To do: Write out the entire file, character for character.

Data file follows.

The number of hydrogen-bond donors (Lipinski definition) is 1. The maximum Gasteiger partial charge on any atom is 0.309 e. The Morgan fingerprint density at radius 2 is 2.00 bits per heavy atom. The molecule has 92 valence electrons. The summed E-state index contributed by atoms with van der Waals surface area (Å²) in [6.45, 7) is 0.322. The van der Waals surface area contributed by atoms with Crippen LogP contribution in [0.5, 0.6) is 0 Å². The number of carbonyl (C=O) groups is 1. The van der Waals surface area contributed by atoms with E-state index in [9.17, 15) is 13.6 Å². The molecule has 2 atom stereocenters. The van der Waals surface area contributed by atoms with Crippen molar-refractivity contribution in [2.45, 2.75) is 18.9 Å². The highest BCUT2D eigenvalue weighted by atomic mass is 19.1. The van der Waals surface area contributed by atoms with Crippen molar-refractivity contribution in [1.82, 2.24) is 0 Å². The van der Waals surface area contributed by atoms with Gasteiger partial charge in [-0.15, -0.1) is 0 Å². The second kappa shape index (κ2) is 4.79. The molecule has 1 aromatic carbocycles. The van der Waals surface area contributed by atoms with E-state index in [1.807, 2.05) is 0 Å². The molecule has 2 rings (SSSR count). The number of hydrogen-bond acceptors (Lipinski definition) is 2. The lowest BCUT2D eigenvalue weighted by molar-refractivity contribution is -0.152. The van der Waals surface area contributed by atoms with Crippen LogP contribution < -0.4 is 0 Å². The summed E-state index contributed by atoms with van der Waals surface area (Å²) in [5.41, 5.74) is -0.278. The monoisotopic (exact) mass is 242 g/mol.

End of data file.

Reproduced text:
The number of hydrogen-bond donors (Lipinski definition) is 1. The maximum Gasteiger partial charge on any atom is 0.309 e. The Morgan fingerprint density at radius 2 is 2.00 bits per heavy atom. The molecule has 92 valence electrons. The summed E-state index contributed by atoms with van der Waals surface area (Å²) in [6.45, 7) is 0.322. The van der Waals surface area contributed by atoms with Crippen LogP contribution in [0.5, 0.6) is 0 Å². The number of carbonyl (C=O) groups is 1. The van der Waals surface area contributed by atoms with E-state index in [9.17, 15) is 13.6 Å². The molecule has 2 atom stereocenters. The van der Waals surface area contributed by atoms with Crippen molar-refractivity contribution in [2.45, 2.75) is 18.9 Å². The highest BCUT2D eigenvalue weighted by atomic mass is 19.1. The van der Waals surface area contributed by atoms with Crippen molar-refractivity contribution in [1.82, 2.24) is 0 Å². The van der Waals surface area contributed by atoms with Gasteiger partial charge in [-0.15, -0.1) is 0 Å². The second kappa shape index (κ2) is 4.79. The molecule has 1 aromatic carbocycles. The van der Waals surface area contributed by atoms with E-state index in [1.807, 2.05) is 0 Å². The molecule has 2 rings (SSSR count). The number of hydrogen-bond acceptors (Lipinski definition) is 2. The lowest BCUT2D eigenvalue weighted by molar-refractivity contribution is -0.152. The van der Waals surface area contributed by atoms with Crippen LogP contribution < -0.4 is 0 Å². The summed E-state index contributed by atoms with van der Waals surface area (Å²) in [5.41, 5.74) is -0.278. The monoisotopic (exact) mass is 242 g/mol.